Image by Rachel Mills featuring Becca Haegar
One Sunday morning, much like any other casual Sunday morning, I reached for my favourite pair of perfectly worn, blue, high waisted, vintage jeans. Now, these vintage jeans are not just any pair of jeans.
My boyfriend brought them back from Melbourne, with the purpose of "these are tiny, they'll fit her". It was during a time where I hadn't been particularly well. I had lost a considerable amount of weight, all of my clothes were falling off me, and I longed for a pair of jeans that would fit my hips and backside like a glove. These were them, and I soon fell in love, smitten with the fact they were also second hand and had already lived an entire life of their own.
The jeans were cropped at just the right height for my neither short nor tall legs, they had the perfect amount of pleating at the front to allow for my large hip to waist ratio, and an even more perfect grain of washed out denim running through them.
This particular Sunday, I slid my legs into them as usual, did my comfy jean jiggle to get them over my hips and pulled up the zipper. I yanked the button across, ready to pull through the centre front buttonhole, but this time round something was different. There was pressure on the waistband. Although I could just get the button done up, they weren't the comfortable weekend wear I was used to. They gradually slipped out of my regular wardrobe rotation.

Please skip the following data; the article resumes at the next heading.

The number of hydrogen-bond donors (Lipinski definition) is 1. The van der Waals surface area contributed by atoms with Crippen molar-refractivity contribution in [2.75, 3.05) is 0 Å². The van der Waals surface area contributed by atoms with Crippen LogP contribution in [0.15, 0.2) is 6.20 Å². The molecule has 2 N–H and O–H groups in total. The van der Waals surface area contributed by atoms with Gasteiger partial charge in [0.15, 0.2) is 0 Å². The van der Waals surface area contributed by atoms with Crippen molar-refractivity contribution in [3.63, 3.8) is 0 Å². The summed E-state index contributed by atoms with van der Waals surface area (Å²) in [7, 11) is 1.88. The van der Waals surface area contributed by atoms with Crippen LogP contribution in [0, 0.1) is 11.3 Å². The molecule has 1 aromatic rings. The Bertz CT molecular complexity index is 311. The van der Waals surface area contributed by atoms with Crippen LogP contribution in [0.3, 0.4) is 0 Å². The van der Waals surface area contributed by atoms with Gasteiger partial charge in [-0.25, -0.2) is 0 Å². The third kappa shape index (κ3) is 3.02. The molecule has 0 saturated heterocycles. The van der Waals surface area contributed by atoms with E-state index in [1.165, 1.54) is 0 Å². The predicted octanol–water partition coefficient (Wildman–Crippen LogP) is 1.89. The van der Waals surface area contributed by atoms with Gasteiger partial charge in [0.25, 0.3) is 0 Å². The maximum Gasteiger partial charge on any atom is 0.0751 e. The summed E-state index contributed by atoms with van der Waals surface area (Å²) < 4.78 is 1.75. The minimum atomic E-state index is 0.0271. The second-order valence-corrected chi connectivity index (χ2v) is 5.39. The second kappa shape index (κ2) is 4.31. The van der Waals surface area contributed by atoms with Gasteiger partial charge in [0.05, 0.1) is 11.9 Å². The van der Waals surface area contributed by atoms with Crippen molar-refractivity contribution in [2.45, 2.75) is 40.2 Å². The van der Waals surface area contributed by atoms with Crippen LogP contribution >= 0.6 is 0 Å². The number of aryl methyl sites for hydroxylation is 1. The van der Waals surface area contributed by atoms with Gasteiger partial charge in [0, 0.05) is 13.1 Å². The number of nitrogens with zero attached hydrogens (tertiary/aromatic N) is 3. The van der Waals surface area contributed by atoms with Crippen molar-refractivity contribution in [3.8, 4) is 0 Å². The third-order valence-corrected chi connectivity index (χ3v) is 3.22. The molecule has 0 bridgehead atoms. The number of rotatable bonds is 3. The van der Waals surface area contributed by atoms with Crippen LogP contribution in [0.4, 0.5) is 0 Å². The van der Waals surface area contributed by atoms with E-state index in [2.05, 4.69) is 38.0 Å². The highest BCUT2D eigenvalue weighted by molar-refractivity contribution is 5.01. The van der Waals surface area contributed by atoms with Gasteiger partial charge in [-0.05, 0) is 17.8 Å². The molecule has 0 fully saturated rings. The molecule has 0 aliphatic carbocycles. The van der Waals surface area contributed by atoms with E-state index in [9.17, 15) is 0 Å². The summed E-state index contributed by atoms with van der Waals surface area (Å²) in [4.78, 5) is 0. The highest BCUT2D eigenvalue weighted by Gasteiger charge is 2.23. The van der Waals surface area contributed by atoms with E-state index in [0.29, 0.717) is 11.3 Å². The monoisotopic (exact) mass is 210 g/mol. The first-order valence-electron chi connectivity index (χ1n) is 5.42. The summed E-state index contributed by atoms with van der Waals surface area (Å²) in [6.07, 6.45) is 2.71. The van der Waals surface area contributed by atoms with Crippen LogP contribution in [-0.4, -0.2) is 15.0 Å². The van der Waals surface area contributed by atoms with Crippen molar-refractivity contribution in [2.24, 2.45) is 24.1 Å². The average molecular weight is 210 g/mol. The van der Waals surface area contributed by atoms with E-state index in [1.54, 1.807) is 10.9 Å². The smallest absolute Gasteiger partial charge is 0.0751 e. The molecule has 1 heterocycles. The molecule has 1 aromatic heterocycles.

Over the next few months, as much as I tried, no pair of Levis 501s or replacement vintage could satisfy the same spot as those perfectly worn, blue, high waisted, vintage jeans. I pulled them out of the box where they sat folded, and racked my brain as to how I would ever fit them again.
It was so simple.
To make a pair of jeans smaller, you take fabric OUT through a dart. I wanted the opposite, so why not add fabric IN through a dart. I cut a split down each side of the back, found some contrast denim which I chopped into triangular pieces, then stitched the panels in behind making a "design detail" of the raw edges.
I am pleased to report these vintage jeans are now once again, in their rightful regular rotation.
Illustrated by Jeremy Olds